Should I let my vaccinated kids play with children who haven’t been vaccinated?
Every year over 2 million children are under-vaccinated. In 2020, this number may be even higher due to the fear of coming to the doctor’s office during the COVID-19 pandemic in addition to the fears of some parents about vaccines.
With this in mind, should you allow your vaccinated child to play with an unvaccinated child? When faced with difficult questions like this, I try to stick with the facts, my experience and the thought, “What would I do if this were my child?”
Here are the facts: Unvaccinated children are at increased risk of acquiring and transmitting vaccine-preventable diseases. Many of these diseases are uncommon but do still occur.
To make this decision consider: Is your child high risk? Do you have anyone in your home who is considered high risk, such as a baby under 12 months of age, someone with weaker immune systems due to a disorder, cancer or who is a transplant recipient, who could become seriously ill if they contracted one of these diseases?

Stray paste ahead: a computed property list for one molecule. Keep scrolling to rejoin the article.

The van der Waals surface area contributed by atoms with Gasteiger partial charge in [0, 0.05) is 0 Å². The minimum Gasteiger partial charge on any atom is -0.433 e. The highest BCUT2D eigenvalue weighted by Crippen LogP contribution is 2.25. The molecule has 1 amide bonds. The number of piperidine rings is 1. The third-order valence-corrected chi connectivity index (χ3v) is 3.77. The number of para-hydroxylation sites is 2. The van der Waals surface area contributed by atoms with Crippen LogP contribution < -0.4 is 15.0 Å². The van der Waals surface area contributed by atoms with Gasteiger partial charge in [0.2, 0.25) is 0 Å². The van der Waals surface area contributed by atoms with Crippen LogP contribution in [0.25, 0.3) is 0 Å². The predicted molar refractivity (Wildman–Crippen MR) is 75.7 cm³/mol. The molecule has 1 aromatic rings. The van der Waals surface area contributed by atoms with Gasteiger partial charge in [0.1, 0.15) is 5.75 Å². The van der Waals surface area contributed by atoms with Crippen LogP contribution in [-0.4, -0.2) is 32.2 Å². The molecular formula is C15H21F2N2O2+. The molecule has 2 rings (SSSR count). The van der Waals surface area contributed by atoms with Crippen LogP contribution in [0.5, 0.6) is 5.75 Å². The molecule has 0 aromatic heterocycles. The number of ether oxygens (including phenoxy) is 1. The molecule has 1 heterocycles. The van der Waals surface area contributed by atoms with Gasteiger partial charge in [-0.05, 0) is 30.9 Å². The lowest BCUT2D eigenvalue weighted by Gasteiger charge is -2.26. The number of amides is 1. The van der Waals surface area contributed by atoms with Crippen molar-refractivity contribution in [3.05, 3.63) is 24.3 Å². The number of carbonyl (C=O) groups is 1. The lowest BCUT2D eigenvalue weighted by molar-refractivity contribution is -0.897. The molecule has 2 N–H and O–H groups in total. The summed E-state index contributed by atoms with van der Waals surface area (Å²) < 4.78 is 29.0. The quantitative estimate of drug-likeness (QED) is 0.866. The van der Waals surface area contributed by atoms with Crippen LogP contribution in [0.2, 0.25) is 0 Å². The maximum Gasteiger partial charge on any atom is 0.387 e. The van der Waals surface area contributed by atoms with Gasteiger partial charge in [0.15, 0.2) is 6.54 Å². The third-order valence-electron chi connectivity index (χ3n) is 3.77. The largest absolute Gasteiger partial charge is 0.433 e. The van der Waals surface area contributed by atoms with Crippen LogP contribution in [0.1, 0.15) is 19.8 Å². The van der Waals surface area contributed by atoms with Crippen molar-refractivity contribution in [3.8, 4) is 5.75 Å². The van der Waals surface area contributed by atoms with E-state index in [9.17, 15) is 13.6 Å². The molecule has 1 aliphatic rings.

Your child can catch diseases from people without symptoms. For example, Hib (Haemophilus influenzae type b)can spread from people who have the bacteria in their body who are not ill and can cause meningitis in another person. And infants under 12 months old, who are not yet old enough for the MMR (measles, mumps, rubella) and chicken pox vaccines, are at risk of acquiring those illnesses.
Vaccines have proven themselves to be very effective in keeping our kids healthy. However, everyone’s immune response to a vaccine is different. Data shows that vaccine effectiveness can vary based on the vaccine as well as the time of year and the child’s own immune system. But the good news is if a vaccinated child does acquire an illness, the disease is milder. An example of that would be the flu.
I believe it’s a good idea to know if playmates are vaccinated so that you can decide what is best for your child and family. I advocate that all children be up to date on their vaccines. They are safe, effective and come with an important responsibility to save not only your child’s life but the life of someone else. Our pediatricians’ offices are safe, and we encourage you to bring your children in to stay current on their vaccines.
If you have more questions about your own child’s health and risks in this situation, your pediatrician would be happy to talk with you.
— Dr. Sarah Adams, Akron Children’s Hospital Pediatrics, Hudson